I recently made a quick trip down to LAX for a video shoot with BlogHer CEO, Lisa Stone. We were invited to do a funny tongue-in-cheek Super Bowl video for Network Solutions with the legendary Cloris Leachman. It’s been over six years since I’d set foot on a television set, but it felt like old hat. And Cloris and her son/agent, George Englund, were an absolute hoot and kept us in stitches all day.
I realized that although I only live one hour away by air, I hadn’t been to Los Angeles in over 11 years! Crazy, I know. So since I don’t get down there very much, I wanted to make sure I went to at least one restaurant on my “must-try” list.
My friend, Rene, and I decided to go family style and order a variety of things. We started with the Crispy Pigs Trotter (pig’s feet), and the Burrata with Leeks & Mustard Breadcrumbs. We weren’t sure what to make of the pig’s trotter since neither of us had eaten it before, but we enjoyed it. It had a creamy, rich, smooth mouthfeel and a savory, meaty fat flavor. The closest thing I can think of to it in flavor and mouthfeel would be bone marrow, since both are very fatty. But I’m glad I tried it. And I loved the amount of crispness in the breading. It was fried to a perfect golden brown and crisp without a touch of grease.
The Burrata and Leeks were a delight. I’m curious as to how they got the leeks to this soft texture and regret not asking our server. And the dijon vinaigrette had just enough tang to cut through the buttery leeks and smooth creamy cheese. The breadcrumbs on top, of course, added texture. It was a very well conceived dish.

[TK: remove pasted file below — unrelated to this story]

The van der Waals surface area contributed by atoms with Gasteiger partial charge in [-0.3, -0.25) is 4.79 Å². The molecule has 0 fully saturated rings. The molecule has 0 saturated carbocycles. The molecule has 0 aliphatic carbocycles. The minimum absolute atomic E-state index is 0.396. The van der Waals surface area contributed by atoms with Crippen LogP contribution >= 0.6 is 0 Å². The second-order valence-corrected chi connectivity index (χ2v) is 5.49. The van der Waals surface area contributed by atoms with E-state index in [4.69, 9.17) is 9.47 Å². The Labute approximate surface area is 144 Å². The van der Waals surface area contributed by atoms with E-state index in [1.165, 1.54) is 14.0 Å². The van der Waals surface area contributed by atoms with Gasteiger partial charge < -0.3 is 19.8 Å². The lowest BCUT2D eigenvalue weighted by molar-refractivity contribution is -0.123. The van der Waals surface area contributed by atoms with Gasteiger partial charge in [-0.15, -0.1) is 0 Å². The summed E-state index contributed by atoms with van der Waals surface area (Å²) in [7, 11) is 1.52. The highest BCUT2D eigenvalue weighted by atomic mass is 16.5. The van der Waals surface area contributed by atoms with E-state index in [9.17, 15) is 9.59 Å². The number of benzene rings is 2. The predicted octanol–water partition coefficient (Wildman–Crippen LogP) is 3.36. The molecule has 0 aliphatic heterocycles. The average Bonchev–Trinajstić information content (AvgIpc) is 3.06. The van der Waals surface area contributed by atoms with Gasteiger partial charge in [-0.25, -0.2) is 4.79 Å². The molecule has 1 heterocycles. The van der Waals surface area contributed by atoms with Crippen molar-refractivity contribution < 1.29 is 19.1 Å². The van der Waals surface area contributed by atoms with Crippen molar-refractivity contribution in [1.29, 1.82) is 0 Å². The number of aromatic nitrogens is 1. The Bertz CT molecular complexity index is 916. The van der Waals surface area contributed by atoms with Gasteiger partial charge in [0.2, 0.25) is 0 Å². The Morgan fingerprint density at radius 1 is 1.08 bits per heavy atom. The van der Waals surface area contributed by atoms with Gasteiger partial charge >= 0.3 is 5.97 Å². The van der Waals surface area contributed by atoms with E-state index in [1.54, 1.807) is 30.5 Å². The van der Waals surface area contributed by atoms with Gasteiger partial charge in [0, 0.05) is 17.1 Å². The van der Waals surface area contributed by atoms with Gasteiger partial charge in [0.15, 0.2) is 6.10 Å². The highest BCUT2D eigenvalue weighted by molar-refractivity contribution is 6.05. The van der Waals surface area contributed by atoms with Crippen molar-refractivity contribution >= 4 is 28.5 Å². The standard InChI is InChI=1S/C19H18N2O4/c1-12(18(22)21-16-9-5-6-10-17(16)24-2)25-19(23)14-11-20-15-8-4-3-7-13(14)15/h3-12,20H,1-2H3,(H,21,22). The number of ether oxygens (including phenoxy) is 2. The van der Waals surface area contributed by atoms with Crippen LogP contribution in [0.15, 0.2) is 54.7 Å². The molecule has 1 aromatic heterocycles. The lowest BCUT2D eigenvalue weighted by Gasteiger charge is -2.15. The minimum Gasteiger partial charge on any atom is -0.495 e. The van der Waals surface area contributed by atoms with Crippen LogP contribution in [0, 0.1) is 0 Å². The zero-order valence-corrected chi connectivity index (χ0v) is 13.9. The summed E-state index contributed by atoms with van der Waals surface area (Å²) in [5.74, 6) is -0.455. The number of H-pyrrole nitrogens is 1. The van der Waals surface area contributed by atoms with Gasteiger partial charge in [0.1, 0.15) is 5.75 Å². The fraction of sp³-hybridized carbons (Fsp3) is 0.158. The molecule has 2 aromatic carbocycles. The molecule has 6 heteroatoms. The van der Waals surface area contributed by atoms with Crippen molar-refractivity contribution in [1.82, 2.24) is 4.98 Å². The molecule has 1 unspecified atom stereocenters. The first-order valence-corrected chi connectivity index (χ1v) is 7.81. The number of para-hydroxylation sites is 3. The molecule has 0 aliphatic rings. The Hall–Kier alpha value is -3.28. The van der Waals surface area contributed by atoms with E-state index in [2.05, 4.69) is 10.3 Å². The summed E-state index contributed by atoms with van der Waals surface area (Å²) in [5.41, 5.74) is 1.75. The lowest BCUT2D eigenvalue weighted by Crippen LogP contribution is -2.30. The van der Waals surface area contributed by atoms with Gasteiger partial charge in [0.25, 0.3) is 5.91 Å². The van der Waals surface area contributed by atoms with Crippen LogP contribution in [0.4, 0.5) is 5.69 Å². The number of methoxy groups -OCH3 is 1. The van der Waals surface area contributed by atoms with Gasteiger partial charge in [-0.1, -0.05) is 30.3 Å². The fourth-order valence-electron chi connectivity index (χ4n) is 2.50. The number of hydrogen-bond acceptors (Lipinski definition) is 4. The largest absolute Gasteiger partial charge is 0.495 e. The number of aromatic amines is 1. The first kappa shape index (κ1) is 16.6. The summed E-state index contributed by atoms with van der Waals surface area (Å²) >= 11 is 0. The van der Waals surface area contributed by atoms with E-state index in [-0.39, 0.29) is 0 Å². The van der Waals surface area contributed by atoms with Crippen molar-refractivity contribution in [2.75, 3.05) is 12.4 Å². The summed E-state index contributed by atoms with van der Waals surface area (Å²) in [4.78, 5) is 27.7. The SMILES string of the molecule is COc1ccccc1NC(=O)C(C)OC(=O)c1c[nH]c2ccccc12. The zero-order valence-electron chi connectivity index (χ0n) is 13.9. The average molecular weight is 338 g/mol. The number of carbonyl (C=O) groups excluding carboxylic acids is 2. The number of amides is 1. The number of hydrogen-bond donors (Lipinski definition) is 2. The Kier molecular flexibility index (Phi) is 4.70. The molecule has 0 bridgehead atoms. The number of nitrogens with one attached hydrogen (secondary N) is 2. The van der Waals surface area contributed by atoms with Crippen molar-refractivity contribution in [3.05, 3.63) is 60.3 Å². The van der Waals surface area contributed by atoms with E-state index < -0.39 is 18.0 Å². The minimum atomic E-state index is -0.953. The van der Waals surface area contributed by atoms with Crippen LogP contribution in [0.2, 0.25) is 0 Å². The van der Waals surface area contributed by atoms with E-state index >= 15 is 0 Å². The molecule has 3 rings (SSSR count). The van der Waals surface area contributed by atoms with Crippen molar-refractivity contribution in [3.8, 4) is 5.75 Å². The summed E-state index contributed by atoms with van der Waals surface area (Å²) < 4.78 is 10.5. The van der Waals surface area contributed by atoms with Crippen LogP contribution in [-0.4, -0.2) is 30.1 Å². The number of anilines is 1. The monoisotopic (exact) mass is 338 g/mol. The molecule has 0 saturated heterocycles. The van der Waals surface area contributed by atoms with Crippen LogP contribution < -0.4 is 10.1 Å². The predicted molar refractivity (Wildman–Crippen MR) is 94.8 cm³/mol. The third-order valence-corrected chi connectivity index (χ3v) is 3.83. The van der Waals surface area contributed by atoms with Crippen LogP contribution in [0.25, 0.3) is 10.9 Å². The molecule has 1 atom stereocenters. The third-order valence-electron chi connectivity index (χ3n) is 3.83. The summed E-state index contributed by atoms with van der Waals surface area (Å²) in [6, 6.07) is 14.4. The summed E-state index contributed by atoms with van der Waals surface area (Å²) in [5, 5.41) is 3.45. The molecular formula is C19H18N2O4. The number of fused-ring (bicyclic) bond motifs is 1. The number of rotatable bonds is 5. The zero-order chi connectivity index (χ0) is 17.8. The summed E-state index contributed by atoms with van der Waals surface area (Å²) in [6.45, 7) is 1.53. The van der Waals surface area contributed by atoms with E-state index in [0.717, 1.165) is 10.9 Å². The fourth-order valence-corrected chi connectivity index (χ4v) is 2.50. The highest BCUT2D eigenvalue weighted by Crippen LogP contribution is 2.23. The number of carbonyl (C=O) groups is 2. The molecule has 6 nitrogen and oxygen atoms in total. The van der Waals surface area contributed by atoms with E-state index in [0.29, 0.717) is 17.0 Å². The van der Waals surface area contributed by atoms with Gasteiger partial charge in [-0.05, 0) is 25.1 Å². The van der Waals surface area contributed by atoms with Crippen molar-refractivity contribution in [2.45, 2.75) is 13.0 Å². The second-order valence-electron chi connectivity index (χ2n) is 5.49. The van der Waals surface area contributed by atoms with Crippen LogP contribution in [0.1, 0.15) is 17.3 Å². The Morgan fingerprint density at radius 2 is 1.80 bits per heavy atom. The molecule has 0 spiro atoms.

For our pasta course, we shared what was to be my favorite dish of the night. It was the Ricotta and Egg Raviolo, which was just one large housemade pasta pocket with a soft egg on top that oozed its orangey yolk when you cut into it. The ricotta was creamy, light and airy, and it all sat in a small pool of browned butter. It was awesome and far and away the best pasta dish I’d had in a while. It was rich and decadent yet clean and simple. Perfect.
We ended on the meat entree: the Grilled Beef Tagliata with Parmigiano and lightly dressed arugula on the side. The aged balsamic they used on the arugula was sweet with the flavor of grapes and had a little tang, just like a quality aged balsamic vinegar should taste. It also graced the beef tenderloin giving the meat a slight peppy, zesty flavor. It was grilled a perfect medium-rare, flavorful, juicy, and expertly prepared.
The decor for this large space is slightly industrial with it’s high ceilings and large wrought iron light fixtures, yet intimate enough with its dim lighting and comfortably spaced tables. It was sophisticated but not overly warm or pretentious, which helped the mood. It’s a great place for a special occasion or date, but not stuffy, which is perfect for LA. The place was packed all night and we were lucky to get seated earlier than our reservation.
Though our meal was wonderful and certainly memorable, I’m not in a rush to return. It was a great dining experience, just not a regular haunt that I’d crave. I think I’ll head to Batali’s equally buzzed about, Pizzeria Mozza, just next door, on my next trip down South.